Findings, music, and occasional reflections by Paul Woodward

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Understanding the events of 1979 is crucial for finding a better future for today’s Middle East

Kim Ghattas writes:

What happened to us? The question haunts us in the Arab and Muslim world. We repeat it like a mantra. You will hear it from Iran to Syria, from Saudi Arabia to Pakistan, and in my own country, Lebanon. For us, the past is a different country, one not mired in the horrors of sectarian killings. It is a more vibrant place, without the crushing intolerance of religious zealots and seemingly endless, amorphous wars.

Though the past had coups and wars too, they were contained in time and space, and the future still held much promise. What happened to us? The question may not occur to those too young to remember a different world, whose parents did not tell them of a youth spent reciting poetry in Peshawar, debating Marxism in the bars of Beirut, or riding bicycles on the banks of the Tigris in Baghdad. The question may surprise those in the West who assume that the extremism and bloodletting of today have always been the norm.

Without an understanding of what was lost and how it happened—and, crucially, why the rivalry between Saudi Arabia and Iran played such a crucial role in this unraveling—a better future will remain elusive, and the world’s understanding of the Middle East will remain incomplete.

There are many turning points in the region’s modern history that could explain how we ended up in these depths of despair—from the end of the Ottoman Empire to the American invasion of Iraq in 2003. None, on its own, paints a complete picture. Instead, I look to 1979, when three major events took place: the Iranian Revolution, which culminated in the return of Ayatollah Ruhollah Khomeini to Tehran in February; the siege of the Holy Mosque in Mecca by Saudi zealots in November; and the Soviet invasion of Afghanistan on Christmas Eve, the first battleground for jihad in modern times and an effort supported by the United States. These acts occurred almost independently of one another, but the combination of all three was toxic, and nothing was ever the same again. From this noxious brew was born the Saudi-Iran rivalry.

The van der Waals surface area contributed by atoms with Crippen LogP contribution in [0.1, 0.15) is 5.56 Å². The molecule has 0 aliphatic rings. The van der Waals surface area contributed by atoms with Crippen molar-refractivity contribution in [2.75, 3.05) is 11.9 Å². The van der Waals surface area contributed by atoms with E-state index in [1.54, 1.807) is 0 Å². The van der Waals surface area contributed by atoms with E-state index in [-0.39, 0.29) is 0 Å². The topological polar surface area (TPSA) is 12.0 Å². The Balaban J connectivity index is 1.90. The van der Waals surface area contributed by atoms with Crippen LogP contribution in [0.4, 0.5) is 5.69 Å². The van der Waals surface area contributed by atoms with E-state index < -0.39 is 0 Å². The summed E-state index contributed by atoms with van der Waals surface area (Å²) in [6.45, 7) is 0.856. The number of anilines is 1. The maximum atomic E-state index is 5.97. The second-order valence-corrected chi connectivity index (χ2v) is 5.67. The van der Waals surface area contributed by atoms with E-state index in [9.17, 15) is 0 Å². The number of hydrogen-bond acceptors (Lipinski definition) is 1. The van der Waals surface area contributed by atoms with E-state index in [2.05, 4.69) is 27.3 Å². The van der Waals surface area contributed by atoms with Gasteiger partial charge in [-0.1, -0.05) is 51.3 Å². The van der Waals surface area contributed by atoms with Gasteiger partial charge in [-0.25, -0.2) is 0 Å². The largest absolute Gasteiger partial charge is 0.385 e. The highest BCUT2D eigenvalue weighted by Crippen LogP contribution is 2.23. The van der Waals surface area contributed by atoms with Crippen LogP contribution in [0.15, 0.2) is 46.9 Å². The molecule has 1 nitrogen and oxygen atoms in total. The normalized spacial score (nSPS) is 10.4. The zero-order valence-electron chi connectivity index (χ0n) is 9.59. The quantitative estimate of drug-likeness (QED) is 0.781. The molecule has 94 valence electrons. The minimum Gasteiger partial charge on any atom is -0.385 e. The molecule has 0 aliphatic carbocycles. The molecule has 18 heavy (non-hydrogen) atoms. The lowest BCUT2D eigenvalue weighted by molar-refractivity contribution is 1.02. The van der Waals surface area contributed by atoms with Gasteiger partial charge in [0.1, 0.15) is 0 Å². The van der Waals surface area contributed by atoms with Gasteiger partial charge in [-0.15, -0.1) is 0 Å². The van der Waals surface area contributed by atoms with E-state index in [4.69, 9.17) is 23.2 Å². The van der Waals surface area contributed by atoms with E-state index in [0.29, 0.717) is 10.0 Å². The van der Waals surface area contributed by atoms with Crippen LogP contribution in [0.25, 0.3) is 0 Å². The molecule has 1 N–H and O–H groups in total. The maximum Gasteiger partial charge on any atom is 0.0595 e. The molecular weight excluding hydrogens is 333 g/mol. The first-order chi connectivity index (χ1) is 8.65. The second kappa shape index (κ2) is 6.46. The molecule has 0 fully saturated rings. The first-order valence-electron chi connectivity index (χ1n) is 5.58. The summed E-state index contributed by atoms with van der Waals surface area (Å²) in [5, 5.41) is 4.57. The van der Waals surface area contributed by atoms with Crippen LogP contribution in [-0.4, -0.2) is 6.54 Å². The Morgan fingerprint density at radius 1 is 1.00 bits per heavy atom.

The two countries had been friendly rivals until then, twin pillars in the American efforts to counter communism in the region. Then came the Iranian revolution. The House of Saud first praised the new leadership’s Islamic credentials and the adoption of the Koran as Iran’s constitution. But Riyadh soon sobered to the new reality: Khomeini, who emerged from the chaos of the revolution as its ultimate leader, had once described the Saudi royals as “camel grazers” and “barbarians.” More importantly, though a Shia, he had grand designs for leadership of the Muslim world, which is mostly Sunni. This provoked deep insecurities within Saudi Arabia, where the king is also the custodian of Islam’s two holiest sites. The two-week-long siege against the Grand Mosque in Mecca had also deeply damaged the kingdom’s standing in the Muslim world: The House of Saud had failed in its role as custodian. When the Soviets invaded Afghanistan, Riyadh grabbed the opportunity to restore its credentials by funding and supporting what was seen then as a righteous war against the communists, while simultaneously channeling the energy of young Saudi zealots outward to a foreign battlefield.

A destructive competition for leadership of the Muslim world soon began, in which Iran and Saudi Arabia wielded, exploited, and distorted religion in the pursuit of raw power. That is the constant from 1979 onward, the torrent that flattens everything in its path. Nothing has changed the Arab and Muslim world as deeply and fundamentally as the events of 1979. [Continue reading…]

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